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How Sarah Palin's Plucky Ingénue Could Spell Curtains for McCain

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If screen credits appear at the end of the 2008 presidential election, I'd guess they'll tell us the story was created by Kurt Vonnegut and Harriet Beecher Stowe, with a screenplay by Thomas Pynchon and Tom Stoppard, as directed by the Robert Altman of Nashville.

This election season has offered us a dizzying set of intertwined, overlapping and contradictory storylines. And just when it all seemed to be cohering, John McCain tossed us Sarah Palin, a stock 19th century melodramatic ingénue. I guess McCain hopes that Palin will take to the post-post-modern stage and turn his foes and critics into so many Snidely Whiplashes.

Popular cultural narratives are like riverbeds. The flow of our experience usually follows them. We understand what we do and think, what happens to us, and what happens in the world through our shared stories. Sometimes experience overflows the riverbanks. Occasionally, during powerful social, economic or political upheavals, unprecedented experience re-routes the rivers.

This year, the riverbeds of some of our shared stories are being unsettled by unprecedented snowmelt floods and little earthquakes all at once. Maybe the old riverways will survive. Maybe there'll be a new course.

The candidacies of Barack Obama and Hillary Clinton rocked the traditional storylines in obvious ways, challenging stereotypes and opening narrative possibilities historically foreclosed to women and people of color.

John McCain wants to be seen as the good-hearted bad boy, his eyes twinkling even at his obvious cons. He wants to be Robert Preston's Harold Hill in The Music Man. Instead, he has become much more like River City's doddering, cranky mayor, George Shinn (portrayed brilliantly in the film by character actor Paul Ford).

Now McCain complicates it all by picking Palin, who looks and acts like River City librarian Marian Paroo (Shirley Jones). But Palin was the mayor, not the librarian, of Wasilla, Alaska. She's a female George Shinn who appears to have done quite well in the grand tradition of petty local politics determined wholly by gossipy feuds. As the Meredith Wilson Music Man lyric puts it, "Pick a little, talk a little, pick a little, talk a little, cheep, cheep, cheep, talk a lot, pick a little more."

When many Democrats and pundits found themselves stumped about exactly how to respond to McCain's choice of Palin, part of the reason was the contradictions in Palin's character. Here was a conservative, traditionalist ingénue promising to complete the heroic journey of Hillary Clinton and other feminists who have spent decades challenging misogynistic American melodrama.

We can't mock her as an ingénue because she's posing as a hero. We can't mock her faux heroics because she's an innocent ingénue. What do to?

Conservatives have long had a better handle on the power of cultural narratives in politics. Part of the reason for that, I think, is that cultural narratives are conservative. They exist to conserve old values and habits in the public memory. Creating new stories is harder work.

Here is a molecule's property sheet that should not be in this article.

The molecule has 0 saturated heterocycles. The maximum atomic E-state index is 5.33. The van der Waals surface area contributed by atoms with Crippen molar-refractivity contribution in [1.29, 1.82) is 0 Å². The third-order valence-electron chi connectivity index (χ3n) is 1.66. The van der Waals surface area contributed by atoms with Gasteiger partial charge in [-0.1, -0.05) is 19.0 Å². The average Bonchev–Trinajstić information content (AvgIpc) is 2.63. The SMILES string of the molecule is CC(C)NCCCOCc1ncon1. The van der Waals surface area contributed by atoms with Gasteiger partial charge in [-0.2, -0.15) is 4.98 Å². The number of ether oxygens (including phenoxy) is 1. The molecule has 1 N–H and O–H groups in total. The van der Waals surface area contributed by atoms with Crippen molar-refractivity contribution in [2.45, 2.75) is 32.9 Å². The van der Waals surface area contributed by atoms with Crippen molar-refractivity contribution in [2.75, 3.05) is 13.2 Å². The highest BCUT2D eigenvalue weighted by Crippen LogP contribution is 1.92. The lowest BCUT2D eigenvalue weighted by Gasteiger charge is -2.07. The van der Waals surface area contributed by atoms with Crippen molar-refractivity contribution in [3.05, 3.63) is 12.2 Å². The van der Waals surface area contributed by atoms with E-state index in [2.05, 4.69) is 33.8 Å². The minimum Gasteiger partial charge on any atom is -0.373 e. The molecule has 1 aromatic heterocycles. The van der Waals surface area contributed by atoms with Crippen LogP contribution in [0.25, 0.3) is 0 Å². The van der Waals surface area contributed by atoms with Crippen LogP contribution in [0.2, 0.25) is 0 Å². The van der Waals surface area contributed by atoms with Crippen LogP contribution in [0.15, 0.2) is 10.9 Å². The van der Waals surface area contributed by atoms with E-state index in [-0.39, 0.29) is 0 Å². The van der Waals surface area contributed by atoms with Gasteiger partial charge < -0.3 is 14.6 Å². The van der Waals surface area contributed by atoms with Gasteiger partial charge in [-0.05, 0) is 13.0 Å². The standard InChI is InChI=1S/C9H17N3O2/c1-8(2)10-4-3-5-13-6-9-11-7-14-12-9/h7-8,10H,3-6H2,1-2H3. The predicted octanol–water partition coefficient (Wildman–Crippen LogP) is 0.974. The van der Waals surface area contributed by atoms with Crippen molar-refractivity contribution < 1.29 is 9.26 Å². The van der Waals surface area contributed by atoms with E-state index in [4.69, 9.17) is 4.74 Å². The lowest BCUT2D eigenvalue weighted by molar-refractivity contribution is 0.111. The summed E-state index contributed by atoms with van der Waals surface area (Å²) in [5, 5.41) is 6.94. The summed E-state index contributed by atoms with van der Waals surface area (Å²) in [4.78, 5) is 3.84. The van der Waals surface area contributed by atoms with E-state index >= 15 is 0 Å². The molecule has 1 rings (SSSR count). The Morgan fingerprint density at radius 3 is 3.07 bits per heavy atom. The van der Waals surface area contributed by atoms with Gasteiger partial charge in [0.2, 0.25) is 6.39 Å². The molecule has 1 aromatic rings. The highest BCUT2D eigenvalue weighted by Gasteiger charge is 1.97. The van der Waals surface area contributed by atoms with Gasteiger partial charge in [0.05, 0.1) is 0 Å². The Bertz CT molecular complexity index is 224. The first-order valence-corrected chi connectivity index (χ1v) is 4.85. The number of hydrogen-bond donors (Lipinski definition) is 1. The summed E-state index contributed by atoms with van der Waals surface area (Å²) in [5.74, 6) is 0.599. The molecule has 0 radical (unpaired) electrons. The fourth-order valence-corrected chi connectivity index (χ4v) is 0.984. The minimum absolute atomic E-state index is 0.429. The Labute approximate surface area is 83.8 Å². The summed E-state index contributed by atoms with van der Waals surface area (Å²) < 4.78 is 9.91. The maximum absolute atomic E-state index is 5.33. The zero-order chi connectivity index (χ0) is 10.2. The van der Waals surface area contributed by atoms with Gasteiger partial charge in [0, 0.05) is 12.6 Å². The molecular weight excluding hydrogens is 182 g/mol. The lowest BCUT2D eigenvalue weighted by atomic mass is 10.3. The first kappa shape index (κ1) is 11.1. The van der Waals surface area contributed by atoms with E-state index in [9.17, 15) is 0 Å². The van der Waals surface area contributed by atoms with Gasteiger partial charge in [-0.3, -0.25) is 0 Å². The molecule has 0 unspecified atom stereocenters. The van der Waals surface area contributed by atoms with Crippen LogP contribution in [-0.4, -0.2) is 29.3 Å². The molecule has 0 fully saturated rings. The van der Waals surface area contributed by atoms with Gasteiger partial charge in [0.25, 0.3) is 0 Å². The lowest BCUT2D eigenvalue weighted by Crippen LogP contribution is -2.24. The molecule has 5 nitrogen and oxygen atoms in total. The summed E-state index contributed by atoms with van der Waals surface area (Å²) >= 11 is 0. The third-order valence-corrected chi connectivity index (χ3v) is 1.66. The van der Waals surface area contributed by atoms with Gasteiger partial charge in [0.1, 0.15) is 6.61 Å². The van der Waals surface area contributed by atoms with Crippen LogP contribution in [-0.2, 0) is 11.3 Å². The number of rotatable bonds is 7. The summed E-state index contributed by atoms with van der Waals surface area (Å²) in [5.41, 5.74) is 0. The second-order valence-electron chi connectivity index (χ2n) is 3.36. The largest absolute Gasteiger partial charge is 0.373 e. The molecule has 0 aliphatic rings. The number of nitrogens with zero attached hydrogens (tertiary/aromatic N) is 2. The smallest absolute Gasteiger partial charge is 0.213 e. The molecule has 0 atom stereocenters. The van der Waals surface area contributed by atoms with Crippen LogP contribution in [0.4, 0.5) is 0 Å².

It's also the case that progressives often dismiss the power of story as secondary to the power of universal, transcendent reason. Political scientist Elisabeth Anker puts the lie to that in her insightful essay, (PDF) "Villains, Victims and Heroes: Melodrama, Media, and September."

So what do we do with Palin the hero/ingénue?

First, we should recall that the stock character from melodrama has also been a favorite target of satire and comedy. Democrats will be afraid of this tack, guessing that Palin will play the victim well and win votes with sympathy. Maybe, maybe not.

In any case, it's worth remembering that for every Mary Pickford in The Foundling there's a Betty Boop in Blunderland. It's the role of ingénue that's mocked, not Betty or Mary.

Still, McCain's failure to vet Palin is probably the more fruitful path. He is the presidential candidate, after all, and his public stumbling and bumbling have already cost him support. Botching this key early decision is a major blunder, one worthy of River City's Mayor Shinn.

Seen in this light, Palin becomes McCain's victim, not ours, not Obama's or Joe Biden's or the cruel media's.

McCain kidnapped an earnest if quirky and woefully inexperienced local gal for his own evil purposes without concern for her welfare -- or the welfare of the nation he wants to lead.

That sort of betrayal is also a traditional American melodramatic storyline, easily understood, easily communicated. McCain and his henchmen are the Snidelies, Palin the hapless victim. Dismay at her unique unqualified-ness and sympathy for her plight turn into antagonism toward McCain. This doesn't mean that Palin's ethical troubles and odd "Northern Exposure"-like behavior is off limits. It just means McCain shouldn't have dragged her into the spotlight to be humiliated as half of his comedy team, Moose-hunter and Squirrel.

It's curtains for McCain. If we play it right.

But if any time is given to Palin to become a new America's Sweetheart, a true ingénue immune to criticism, attacks will be worse than fruitless. They will backfire. A grace period will confer just that, grace. Then McCain will get credit as her nurturer, not torturer. It can happen here.

We can't forget that there's power in the plot line. Timing is everything. We can't wait until chapter 2.

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